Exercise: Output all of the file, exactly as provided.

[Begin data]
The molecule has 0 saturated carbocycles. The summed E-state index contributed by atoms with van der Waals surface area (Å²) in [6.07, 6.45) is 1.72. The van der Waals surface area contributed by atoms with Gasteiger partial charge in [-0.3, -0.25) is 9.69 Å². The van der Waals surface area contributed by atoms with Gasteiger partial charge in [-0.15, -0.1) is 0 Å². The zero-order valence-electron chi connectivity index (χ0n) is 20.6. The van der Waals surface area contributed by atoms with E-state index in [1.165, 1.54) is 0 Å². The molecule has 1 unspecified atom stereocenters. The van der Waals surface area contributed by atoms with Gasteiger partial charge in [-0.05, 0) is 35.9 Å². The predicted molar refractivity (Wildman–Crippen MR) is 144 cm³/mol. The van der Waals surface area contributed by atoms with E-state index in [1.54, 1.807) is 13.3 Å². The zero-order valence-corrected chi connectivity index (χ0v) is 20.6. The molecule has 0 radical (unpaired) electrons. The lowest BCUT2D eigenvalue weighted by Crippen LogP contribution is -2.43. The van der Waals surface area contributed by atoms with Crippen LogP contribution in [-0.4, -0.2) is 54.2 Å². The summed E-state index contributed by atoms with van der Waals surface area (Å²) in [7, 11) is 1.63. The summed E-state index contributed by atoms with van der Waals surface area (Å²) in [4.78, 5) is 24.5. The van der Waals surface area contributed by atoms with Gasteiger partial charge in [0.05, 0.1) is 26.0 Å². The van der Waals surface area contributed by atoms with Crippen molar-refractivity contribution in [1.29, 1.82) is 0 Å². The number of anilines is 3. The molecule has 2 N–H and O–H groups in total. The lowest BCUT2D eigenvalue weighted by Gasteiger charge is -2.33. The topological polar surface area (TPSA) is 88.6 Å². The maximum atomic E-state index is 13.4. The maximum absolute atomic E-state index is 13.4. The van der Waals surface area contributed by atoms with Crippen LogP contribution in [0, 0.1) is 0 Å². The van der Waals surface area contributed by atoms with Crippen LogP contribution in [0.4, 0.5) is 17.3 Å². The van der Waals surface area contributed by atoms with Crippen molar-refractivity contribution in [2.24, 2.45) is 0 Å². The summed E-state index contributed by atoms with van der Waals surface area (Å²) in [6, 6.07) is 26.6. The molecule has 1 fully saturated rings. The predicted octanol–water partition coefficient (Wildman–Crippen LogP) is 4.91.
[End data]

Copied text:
The molecule has 0 saturated carbocycles. The summed E-state index contributed by atoms with van der Waals surface area (Å²) in [6.07, 6.45) is 1.72. The van der Waals surface area contributed by atoms with Gasteiger partial charge in [-0.3, -0.25) is 9.69 Å². The van der Waals surface area contributed by atoms with Gasteiger partial charge in [-0.15, -0.1) is 0 Å². The zero-order valence-electron chi connectivity index (χ0n) is 20.6. The van der Waals surface area contributed by atoms with E-state index in [1.165, 1.54) is 0 Å². The molecule has 1 unspecified atom stereocenters. The van der Waals surface area contributed by atoms with Gasteiger partial charge in [-0.05, 0) is 35.9 Å². The predicted molar refractivity (Wildman–Crippen MR) is 144 cm³/mol. The van der Waals surface area contributed by atoms with E-state index in [1.54, 1.807) is 13.3 Å². The zero-order valence-corrected chi connectivity index (χ0v) is 20.6. The molecule has 0 radical (unpaired) electrons. The lowest BCUT2D eigenvalue weighted by Crippen LogP contribution is -2.43. The van der Waals surface area contributed by atoms with Crippen LogP contribution in [-0.4, -0.2) is 54.2 Å². The summed E-state index contributed by atoms with van der Waals surface area (Å²) in [7, 11) is 1.63. The summed E-state index contributed by atoms with van der Waals surface area (Å²) in [4.78, 5) is 24.5. The van der Waals surface area contributed by atoms with Gasteiger partial charge in [0.05, 0.1) is 26.0 Å². The van der Waals surface area contributed by atoms with Crippen molar-refractivity contribution in [1.29, 1.82) is 0 Å². The number of anilines is 3. The molecule has 2 N–H and O–H groups in total. The lowest BCUT2D eigenvalue weighted by Gasteiger charge is -2.33. The topological polar surface area (TPSA) is 88.6 Å². The maximum atomic E-state index is 13.4. The maximum absolute atomic E-state index is 13.4. The van der Waals surface area contributed by atoms with Crippen LogP contribution in [0, 0.1) is 0 Å². The van der Waals surface area contributed by atoms with Crippen LogP contribution in [0.4, 0.5) is 17.3 Å². The van der Waals surface area contributed by atoms with Crippen molar-refractivity contribution in [2.24, 2.45) is 0 Å². The summed E-state index contributed by atoms with van der Waals surface area (Å²) in [6, 6.07) is 26.6. The molecule has 1 fully saturated rings. The predicted octanol–water partition coefficient (Wildman–Crippen LogP) is 4.91.